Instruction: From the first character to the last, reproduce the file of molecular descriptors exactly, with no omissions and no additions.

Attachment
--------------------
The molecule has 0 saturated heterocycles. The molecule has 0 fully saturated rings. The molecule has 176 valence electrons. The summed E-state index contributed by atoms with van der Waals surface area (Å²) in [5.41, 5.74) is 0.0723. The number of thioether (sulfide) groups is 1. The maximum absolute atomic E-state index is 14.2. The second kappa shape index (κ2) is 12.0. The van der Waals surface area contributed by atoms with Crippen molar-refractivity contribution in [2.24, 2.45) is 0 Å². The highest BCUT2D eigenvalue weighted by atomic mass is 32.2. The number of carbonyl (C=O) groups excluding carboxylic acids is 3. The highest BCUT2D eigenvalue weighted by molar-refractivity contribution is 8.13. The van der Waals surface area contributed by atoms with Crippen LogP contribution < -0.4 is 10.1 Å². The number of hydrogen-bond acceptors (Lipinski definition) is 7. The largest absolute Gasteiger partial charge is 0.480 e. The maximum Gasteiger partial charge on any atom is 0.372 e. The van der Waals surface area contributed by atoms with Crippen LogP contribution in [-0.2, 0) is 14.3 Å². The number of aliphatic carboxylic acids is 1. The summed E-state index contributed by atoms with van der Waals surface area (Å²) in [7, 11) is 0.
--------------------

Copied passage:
The molecule has 0 saturated heterocycles. The molecule has 0 fully saturated rings. The molecule has 176 valence electrons. The summed E-state index contributed by atoms with van der Waals surface area (Å²) in [5.41, 5.74) is 0.0723. The number of thioether (sulfide) groups is 1. The maximum absolute atomic E-state index is 14.2. The second kappa shape index (κ2) is 12.0. The van der Waals surface area contributed by atoms with Crippen molar-refractivity contribution in [2.24, 2.45) is 0 Å². The highest BCUT2D eigenvalue weighted by atomic mass is 32.2. The number of carbonyl (C=O) groups excluding carboxylic acids is 3. The highest BCUT2D eigenvalue weighted by molar-refractivity contribution is 8.13. The van der Waals surface area contributed by atoms with Crippen LogP contribution < -0.4 is 10.1 Å². The number of hydrogen-bond acceptors (Lipinski definition) is 7. The largest absolute Gasteiger partial charge is 0.480 e. The maximum Gasteiger partial charge on any atom is 0.372 e. The van der Waals surface area contributed by atoms with Crippen LogP contribution in [-0.2, 0) is 14.3 Å². The number of aliphatic carboxylic acids is 1. The summed E-state index contributed by atoms with van der Waals surface area (Å²) in [7, 11) is 0.